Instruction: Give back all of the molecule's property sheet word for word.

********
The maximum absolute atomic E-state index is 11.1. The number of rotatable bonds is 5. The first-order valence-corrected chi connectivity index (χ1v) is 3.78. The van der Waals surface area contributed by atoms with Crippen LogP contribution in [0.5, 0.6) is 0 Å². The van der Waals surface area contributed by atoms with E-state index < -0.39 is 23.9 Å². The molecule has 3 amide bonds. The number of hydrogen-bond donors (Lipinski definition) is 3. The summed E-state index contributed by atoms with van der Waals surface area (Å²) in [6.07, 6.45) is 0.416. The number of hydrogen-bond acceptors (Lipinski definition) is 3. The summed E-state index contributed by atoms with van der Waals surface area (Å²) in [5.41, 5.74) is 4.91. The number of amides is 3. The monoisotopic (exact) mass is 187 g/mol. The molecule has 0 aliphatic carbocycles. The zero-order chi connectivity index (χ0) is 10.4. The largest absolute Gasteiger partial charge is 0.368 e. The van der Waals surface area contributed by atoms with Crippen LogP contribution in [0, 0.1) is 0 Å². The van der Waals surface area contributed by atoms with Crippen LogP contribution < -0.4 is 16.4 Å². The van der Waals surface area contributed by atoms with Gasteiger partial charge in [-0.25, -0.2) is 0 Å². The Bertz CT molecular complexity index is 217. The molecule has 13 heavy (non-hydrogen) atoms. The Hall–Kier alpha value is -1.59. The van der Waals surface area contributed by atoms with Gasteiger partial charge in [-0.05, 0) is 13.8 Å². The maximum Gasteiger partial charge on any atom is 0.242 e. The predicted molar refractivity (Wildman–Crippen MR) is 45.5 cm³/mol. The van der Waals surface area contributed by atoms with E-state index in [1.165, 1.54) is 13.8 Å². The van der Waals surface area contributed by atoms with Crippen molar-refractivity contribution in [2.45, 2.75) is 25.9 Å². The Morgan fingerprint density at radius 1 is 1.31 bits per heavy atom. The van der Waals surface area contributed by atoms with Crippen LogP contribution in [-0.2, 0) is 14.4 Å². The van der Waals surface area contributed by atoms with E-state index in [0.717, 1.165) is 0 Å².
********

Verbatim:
The maximum absolute atomic E-state index is 11.1. The number of rotatable bonds is 5. The first-order valence-corrected chi connectivity index (χ1v) is 3.78. The van der Waals surface area contributed by atoms with Crippen LogP contribution in [0.5, 0.6) is 0 Å². The van der Waals surface area contributed by atoms with E-state index < -0.39 is 23.9 Å². The molecule has 3 amide bonds. The number of hydrogen-bond donors (Lipinski definition) is 3. The summed E-state index contributed by atoms with van der Waals surface area (Å²) in [6.07, 6.45) is 0.416. The number of hydrogen-bond acceptors (Lipinski definition) is 3. The summed E-state index contributed by atoms with van der Waals surface area (Å²) in [5.41, 5.74) is 4.91. The number of amides is 3. The monoisotopic (exact) mass is 187 g/mol. The molecule has 0 aliphatic carbocycles. The zero-order chi connectivity index (χ0) is 10.4. The largest absolute Gasteiger partial charge is 0.368 e. The van der Waals surface area contributed by atoms with Crippen LogP contribution in [0, 0.1) is 0 Å². The van der Waals surface area contributed by atoms with Crippen LogP contribution < -0.4 is 16.4 Å². The van der Waals surface area contributed by atoms with Gasteiger partial charge in [-0.25, -0.2) is 0 Å². The Bertz CT molecular complexity index is 217. The molecule has 13 heavy (non-hydrogen) atoms. The Hall–Kier alpha value is -1.59. The van der Waals surface area contributed by atoms with Gasteiger partial charge in [-0.05, 0) is 13.8 Å². The maximum Gasteiger partial charge on any atom is 0.242 e. The predicted molar refractivity (Wildman–Crippen MR) is 45.5 cm³/mol. The van der Waals surface area contributed by atoms with E-state index in [1.165, 1.54) is 13.8 Å². The van der Waals surface area contributed by atoms with Crippen molar-refractivity contribution in [2.45, 2.75) is 25.9 Å². The Morgan fingerprint density at radius 1 is 1.31 bits per heavy atom. The van der Waals surface area contributed by atoms with Crippen LogP contribution in [-0.2, 0) is 14.4 Å². The van der Waals surface area contributed by atoms with E-state index in [0.717, 1.165) is 0 Å².